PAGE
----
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Abramski v. United States

Justia.com Opinion Summary: Abramski offered to purchase a gun for his uncle. Form 4473 asked whether he was the "actual transferee/buyer" of the gun and warned that a straw purchaser (buying a gun on behalf of another) was not the actual buyer. Abramski falsely answered that he was the actual buyer. Abramski was convicted for knowingly making false statements "with respect to any fact material to the lawfulness of the sale" of a gun, 18 U.S.C. 922(a)(6), and for making a false statement "with respect to the information required ... to be kept" in the gun dealer's records, section 924(a)(1)(A). The Fourth Circuit affirmed. The Supreme Court affirmed, holding that the misrepresentation was material and rejecting Abramski's argument that federal gun laws are unconcerned with straw arrangements. While the law regulates licensed dealer's transactions with "persons" or "transferees" without specifying whether that language refers to the straw buyer or the actual purchaser, read in light of the statute's context, structure, and purpose, the language clearly refers to the true buyer rather than the straw. The law establishes an elaborate system of in-person identification and background checks to ensure that guns are kept out of the hands of felons and other prohibited purchasers and imposes record-keeping requirements to assist authorities in investigating serious crimes through the tracing of guns tor buyers. The provisions would mean little if they could be avoided simply by enlisting the aid of an intermediary to execute the paperwork. The statute's language is thus best read in context to refer to the actual rather than nominal buyer. While Abramski's uncle could, possibly, have legally bought a gun for himself, Abramski's false statement prevented the dealer from insisting that the true buyer appear in person, provide identifying information, show a photo ID, and submit to a background check. The dealer could not have lawfully sold the gun had it known that Abramski was not the true buyer, so the misstatement was material to the lawfulness of the sale.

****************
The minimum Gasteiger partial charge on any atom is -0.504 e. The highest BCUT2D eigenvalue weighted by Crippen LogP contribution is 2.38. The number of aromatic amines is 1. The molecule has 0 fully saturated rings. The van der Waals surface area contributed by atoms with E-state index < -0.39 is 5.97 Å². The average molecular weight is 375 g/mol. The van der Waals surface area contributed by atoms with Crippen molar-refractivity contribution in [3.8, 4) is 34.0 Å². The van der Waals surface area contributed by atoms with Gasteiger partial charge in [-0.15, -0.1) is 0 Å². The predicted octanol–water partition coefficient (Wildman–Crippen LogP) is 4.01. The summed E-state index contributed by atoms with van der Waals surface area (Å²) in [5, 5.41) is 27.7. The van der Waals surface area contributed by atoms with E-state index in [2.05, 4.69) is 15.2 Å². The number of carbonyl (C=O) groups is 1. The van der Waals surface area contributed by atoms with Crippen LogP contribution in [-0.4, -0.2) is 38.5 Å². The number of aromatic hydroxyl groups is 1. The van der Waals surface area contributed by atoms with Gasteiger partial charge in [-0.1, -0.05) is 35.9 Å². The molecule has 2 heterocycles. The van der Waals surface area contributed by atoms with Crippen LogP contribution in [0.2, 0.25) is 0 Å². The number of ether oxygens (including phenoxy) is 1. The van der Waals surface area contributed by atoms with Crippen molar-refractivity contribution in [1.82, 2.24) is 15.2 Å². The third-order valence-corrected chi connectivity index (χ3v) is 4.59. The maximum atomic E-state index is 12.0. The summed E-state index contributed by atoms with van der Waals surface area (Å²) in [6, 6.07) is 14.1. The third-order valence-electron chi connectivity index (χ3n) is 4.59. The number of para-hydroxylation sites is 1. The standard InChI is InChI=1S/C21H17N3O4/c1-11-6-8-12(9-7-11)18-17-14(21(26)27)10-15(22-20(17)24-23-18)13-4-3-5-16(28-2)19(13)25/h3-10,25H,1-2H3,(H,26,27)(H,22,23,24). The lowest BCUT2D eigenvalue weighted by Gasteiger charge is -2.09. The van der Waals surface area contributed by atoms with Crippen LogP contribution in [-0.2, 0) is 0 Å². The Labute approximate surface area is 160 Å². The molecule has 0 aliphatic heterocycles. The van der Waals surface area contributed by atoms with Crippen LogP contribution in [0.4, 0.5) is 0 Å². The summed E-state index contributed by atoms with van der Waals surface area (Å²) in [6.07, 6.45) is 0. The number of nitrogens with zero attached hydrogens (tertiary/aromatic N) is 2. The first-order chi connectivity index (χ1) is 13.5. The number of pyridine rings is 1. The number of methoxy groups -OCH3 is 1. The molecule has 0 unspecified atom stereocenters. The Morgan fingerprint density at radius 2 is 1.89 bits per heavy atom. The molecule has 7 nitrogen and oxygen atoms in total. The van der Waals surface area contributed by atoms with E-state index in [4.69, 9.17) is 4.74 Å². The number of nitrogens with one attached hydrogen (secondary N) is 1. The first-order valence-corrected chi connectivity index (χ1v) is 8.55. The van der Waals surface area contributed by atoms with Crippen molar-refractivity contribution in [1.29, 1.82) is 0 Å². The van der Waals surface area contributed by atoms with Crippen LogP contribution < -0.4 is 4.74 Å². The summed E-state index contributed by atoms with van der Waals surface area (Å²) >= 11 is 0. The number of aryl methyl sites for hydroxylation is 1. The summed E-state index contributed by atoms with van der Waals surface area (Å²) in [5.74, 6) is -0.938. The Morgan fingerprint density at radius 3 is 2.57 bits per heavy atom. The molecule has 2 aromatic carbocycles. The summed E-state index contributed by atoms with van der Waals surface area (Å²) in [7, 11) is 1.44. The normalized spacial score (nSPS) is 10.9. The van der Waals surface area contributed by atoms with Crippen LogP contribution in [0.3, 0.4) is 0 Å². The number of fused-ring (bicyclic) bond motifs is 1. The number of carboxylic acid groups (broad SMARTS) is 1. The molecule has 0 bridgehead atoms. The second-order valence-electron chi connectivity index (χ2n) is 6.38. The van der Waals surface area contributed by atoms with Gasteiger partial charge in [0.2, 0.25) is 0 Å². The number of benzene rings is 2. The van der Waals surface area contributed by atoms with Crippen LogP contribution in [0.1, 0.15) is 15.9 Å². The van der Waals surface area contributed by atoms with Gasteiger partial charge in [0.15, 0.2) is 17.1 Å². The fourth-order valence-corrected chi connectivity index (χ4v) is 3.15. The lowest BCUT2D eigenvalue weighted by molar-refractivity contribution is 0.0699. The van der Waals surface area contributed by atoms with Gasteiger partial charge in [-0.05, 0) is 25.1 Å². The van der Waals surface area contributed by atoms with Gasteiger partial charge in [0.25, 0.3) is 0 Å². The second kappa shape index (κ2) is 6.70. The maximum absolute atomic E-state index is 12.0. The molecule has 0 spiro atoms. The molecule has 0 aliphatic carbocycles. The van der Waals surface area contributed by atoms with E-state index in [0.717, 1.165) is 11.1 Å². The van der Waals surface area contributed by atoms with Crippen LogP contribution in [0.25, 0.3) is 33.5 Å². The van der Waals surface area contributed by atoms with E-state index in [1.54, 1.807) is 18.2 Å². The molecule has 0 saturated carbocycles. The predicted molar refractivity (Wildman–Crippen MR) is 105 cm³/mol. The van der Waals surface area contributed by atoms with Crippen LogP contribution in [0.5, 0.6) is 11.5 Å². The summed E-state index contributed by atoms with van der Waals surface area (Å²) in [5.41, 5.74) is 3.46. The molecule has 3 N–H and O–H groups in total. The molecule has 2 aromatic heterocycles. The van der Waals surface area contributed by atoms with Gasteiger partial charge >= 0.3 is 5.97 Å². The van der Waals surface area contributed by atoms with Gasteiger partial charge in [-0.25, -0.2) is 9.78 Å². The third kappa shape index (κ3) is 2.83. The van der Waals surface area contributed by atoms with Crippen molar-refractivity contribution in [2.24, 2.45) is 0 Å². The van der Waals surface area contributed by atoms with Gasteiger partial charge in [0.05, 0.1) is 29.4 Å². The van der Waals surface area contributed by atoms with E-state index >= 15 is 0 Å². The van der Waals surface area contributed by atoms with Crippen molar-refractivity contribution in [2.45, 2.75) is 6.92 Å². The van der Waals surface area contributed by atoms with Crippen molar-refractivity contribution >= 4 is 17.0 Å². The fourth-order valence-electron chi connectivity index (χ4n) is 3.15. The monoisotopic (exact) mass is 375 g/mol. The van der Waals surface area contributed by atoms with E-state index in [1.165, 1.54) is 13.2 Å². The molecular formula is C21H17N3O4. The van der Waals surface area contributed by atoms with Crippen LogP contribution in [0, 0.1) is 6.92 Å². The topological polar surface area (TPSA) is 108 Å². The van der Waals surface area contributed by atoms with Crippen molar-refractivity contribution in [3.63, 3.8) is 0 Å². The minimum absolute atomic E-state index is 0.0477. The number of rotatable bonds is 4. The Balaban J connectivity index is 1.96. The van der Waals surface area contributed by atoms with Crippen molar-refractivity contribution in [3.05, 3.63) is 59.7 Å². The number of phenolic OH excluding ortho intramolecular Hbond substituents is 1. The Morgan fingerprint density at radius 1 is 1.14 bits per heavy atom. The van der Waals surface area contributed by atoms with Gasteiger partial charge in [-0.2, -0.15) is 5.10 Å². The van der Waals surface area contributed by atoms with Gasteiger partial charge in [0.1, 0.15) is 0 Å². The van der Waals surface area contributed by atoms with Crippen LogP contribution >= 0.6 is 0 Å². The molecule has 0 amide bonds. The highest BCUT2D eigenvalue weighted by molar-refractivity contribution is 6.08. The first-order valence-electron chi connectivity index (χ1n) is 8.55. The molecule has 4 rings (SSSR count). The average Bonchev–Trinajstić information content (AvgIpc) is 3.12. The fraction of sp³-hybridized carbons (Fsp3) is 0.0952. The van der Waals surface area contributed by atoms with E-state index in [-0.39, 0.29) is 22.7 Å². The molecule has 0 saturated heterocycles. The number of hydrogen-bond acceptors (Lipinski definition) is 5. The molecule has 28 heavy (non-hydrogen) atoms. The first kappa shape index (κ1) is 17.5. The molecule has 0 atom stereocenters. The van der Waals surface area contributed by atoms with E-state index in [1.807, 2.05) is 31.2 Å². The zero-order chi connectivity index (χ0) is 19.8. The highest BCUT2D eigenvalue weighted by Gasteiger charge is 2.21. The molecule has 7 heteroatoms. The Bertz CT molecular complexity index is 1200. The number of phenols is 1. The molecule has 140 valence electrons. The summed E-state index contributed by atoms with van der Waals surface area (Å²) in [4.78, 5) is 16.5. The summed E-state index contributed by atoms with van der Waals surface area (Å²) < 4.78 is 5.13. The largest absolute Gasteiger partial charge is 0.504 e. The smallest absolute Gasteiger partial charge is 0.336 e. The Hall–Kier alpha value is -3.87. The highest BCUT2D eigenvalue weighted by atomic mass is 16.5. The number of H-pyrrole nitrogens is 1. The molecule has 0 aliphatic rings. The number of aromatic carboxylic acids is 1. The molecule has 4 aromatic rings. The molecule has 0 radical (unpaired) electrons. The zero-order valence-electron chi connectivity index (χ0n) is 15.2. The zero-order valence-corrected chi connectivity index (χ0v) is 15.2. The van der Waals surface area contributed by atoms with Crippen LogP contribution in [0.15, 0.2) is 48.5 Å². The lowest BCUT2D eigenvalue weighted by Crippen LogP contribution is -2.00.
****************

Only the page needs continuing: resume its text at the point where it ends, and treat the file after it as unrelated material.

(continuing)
Timothy E. Zerillo has been included in every edition of New England Super Lawyers since 2010, for his Super Lawyers page, go to http://www.superlawyers.com/maine/lawyer/Timothy-E-Zerillo/ab011be9-fc96-44e9-ad28-3956da48c1b4.html

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